Yep, this is happening.
It’s official: NBC is doing a crossover stunt across three different crime dramas: Chicago Fire, Chicago P.D. and Law & Order: SVU. The unusual three-way crossover will have characters from NBC’s Dick Wolf-produced fall procedurals interacting across three epiosdes next month.
Word of the crossover had been making the rounds, but the network officially announced the plan and the event’s premiere date today — Nov. 11-12. NBC staged a crossover between Fire and P.D. last season, but this time is letting SVU in on the action. “We wanted to figure out a way to create a crime that connects all three shows,” Wolf said in a statement. “Warren Leight [SVU showrunner] and Matt Olmstead [Chicago Fire/P.D.] showrunner and I came up with a story that was big and unique enough to transit to all three.”
Oh, I am not excited about this. I should probably start by apologizing to both Chicago Fire and Chicago P.D. See, I’m perpetually embarrassed by my city’s childlike enthusiasm for seeing itself on the screen, and I can’t bring myself to watch either of your shows. (In fact, every time someone from Chicago meets someone from Hollywood, they will mention that either A.) they commute through the same train station that Batman rode his Batcycle through, or B.) that Cameron Diaz enters Lake Shore Drive headed northbound, but exits headed Southbound in My Best Friend’s Wedding. You are a world class city, Chicago. Stop behaving like someone starry-eyed, second-rate Vancouver.) And because I’ve never watched your shows, I’m basing my predictions only on the commercials. Also both shows seem legitimately pretty bad. So there’s that.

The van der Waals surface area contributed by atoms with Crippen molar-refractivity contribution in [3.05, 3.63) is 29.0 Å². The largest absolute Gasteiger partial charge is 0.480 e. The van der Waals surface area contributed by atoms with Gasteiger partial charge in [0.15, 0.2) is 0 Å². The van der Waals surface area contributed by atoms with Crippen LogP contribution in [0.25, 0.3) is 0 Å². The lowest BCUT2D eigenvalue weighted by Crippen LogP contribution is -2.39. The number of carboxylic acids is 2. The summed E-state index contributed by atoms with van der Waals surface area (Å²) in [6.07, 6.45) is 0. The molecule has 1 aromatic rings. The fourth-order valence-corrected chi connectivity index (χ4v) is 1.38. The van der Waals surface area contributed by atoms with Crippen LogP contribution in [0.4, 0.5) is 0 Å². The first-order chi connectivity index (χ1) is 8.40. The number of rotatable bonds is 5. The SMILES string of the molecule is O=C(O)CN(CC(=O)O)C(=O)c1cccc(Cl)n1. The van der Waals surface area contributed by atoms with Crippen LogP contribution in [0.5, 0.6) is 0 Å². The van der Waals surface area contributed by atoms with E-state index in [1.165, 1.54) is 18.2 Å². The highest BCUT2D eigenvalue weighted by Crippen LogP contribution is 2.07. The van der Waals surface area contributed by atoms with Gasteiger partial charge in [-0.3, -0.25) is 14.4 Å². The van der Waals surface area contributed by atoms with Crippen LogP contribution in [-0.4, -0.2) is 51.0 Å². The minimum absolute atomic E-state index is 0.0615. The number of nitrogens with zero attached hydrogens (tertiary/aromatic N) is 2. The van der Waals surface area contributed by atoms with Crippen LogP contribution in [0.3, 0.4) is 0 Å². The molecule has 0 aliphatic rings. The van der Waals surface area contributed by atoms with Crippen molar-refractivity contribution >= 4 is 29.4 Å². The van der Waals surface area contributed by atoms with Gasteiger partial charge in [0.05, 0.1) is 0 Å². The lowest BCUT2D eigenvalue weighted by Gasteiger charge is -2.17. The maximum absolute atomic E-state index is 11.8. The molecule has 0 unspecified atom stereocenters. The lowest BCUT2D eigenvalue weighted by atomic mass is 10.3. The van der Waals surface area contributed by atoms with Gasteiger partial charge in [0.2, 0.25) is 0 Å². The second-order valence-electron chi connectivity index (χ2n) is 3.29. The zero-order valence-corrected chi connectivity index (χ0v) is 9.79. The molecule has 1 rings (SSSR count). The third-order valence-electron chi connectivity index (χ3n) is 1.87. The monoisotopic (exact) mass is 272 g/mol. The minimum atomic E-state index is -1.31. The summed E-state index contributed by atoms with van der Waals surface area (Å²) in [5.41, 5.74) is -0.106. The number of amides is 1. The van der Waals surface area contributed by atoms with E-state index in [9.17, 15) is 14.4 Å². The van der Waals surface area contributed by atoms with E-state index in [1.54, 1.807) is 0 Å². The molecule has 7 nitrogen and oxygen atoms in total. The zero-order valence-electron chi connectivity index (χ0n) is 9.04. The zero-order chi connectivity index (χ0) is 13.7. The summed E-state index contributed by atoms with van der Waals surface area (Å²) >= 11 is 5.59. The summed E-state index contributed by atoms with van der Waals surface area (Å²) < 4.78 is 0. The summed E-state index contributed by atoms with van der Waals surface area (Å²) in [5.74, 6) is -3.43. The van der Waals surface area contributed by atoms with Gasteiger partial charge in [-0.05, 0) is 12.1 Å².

But, really, tv showrunners, stop trying to make crossovers happen. What was the last good crossover you watched? Let alone a decent three show crossover. And cameos don’t count. Actual crossovers that were any good? I’m not thinking of any either.
I understand why you think it might be a good idea. You find shows that are similar enough, and try to introduce one show’s audience to the other show. The problem is audiences of similar shows are usually already familiar with other similar shows. All you could possibly be doing is trying to shoehorn an entire show’s universe into your show, and still come up with something coherent and entertaining.
SVU, if you really need to punch up your plot lines, let John Mulaney tell you how to do it.
Source: Entertainment Weekly